<groupid>org.jboss.spec.javax.interceptor</groupid>
			<artifactid>jboss-interceptors-api_1.1_spec</artifactid>
			<version>1.0.0.Final</version>
		</dependency>

		<dependency>
			<groupid>cglib</groupid>
			<artifactid>cglib</artifactid>
			<version>2.2.2</version>
		</dependency>

Configuration

If the Spring-CDI interceptor module JAR and its dependencies are on your classpath, all you need to do is:

(1) register InterceptorAwareBeanFactoryPostProcessor in your application context
(2) define an include-filter to include javax.interceptor.Interceptor as component annotation in your context:component-scan tag

<beans>
...
<context:component-scan base-package="com.schlimm.springcdi.interceptor.simple" scoped-proxy="targetClass">
<context:include-filter type="annotation" expression="javax.interceptor.Interceptor" />
</context:component-scan>

<bean class="com.schlimm.springcdi.interceptor.InterceptorAwareBeanFactoryPostProcessor"/>
...
</beans>

If you like to order your interceptors you need to configure the interceptorOrder property of InterceptorAwareBeanFactoryPostProcessor:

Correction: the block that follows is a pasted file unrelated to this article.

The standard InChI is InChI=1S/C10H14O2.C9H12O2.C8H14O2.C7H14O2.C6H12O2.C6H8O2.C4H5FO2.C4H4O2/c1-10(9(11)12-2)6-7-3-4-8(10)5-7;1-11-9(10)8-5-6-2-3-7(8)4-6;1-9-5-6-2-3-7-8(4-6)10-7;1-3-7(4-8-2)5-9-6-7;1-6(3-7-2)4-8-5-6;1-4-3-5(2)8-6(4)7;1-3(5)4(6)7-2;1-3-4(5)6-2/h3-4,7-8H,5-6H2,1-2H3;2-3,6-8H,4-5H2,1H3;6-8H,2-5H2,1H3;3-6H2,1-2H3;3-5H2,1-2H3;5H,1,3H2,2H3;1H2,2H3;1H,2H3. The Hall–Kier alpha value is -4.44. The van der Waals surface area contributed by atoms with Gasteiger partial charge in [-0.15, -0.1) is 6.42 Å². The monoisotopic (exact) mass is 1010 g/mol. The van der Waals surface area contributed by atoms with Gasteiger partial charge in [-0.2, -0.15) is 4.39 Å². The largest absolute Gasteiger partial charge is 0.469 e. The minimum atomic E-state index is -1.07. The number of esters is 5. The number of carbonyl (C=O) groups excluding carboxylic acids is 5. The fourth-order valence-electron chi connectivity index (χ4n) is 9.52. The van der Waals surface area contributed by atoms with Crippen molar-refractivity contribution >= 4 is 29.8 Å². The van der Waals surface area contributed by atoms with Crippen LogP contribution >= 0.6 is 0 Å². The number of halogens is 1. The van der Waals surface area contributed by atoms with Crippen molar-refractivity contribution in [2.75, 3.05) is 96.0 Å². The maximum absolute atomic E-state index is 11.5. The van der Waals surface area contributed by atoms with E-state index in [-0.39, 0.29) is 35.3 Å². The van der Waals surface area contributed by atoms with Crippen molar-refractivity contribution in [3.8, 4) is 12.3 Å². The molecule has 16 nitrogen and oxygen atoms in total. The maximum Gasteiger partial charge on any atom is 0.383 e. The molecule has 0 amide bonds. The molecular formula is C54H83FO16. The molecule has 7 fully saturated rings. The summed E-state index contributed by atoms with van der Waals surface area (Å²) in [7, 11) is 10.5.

<bean class="com.schlimm.springcdi.interceptor.InterceptorAwareBeanFactoryPostProcessor">
<property name="interceptorOrder">
<list>
<value>com.schlimm.springcdi.interceptor.ct._91_C1.interceptors.TransactionInterceptor</value>
<value>com.schlimm.springcdi.interceptor.ct._92_C1.interceptors.OldSecurityInterceptor</value>
<value>com.schlimm.springcdi.interceptor.ct._92_C1.interceptors.VIPSecurityInterceptor</value>
<value>com.schlimm.springcdi.interceptor.ct._92_C1.interceptors.SecurityInterceptor</value>
</list>
</property>
</bean>

Use Case

The following code snippets show how you can use the interceptor pattern ones you have configured your Spring application as described above. For more complex scenarios see my unit test cases.

Let's assume you have a business interface called: Simple_MyServiceInterface

public interface Simple_MyServiceInterface {

	String sayHello();
	String sayHello(String what);
	String sayGoodBye();
	
}

This is your implementation of the service.

@Component
@ReturnValueAdopted
public class Simple_MyServiceInterface_Impl implements Simple_MyServiceInterface {

	@Override
	public String sayHello() {
		return "Hello";
	}

	@Override
	public String sayHello(String what) {
		return what;
	}

	@Override
	public String sayGoodBye() {
		return "Good bye";
	}

}

Notice the @ReturnValueAdopted annotation on the type level. It is an interceptor binding declaration:

@Inherited
@InterceptorBinding
@Target({TYPE, METHOD})
@Retention(RetentionPolicy.RUNTIME)
public @interface ReturnValueAdopted { }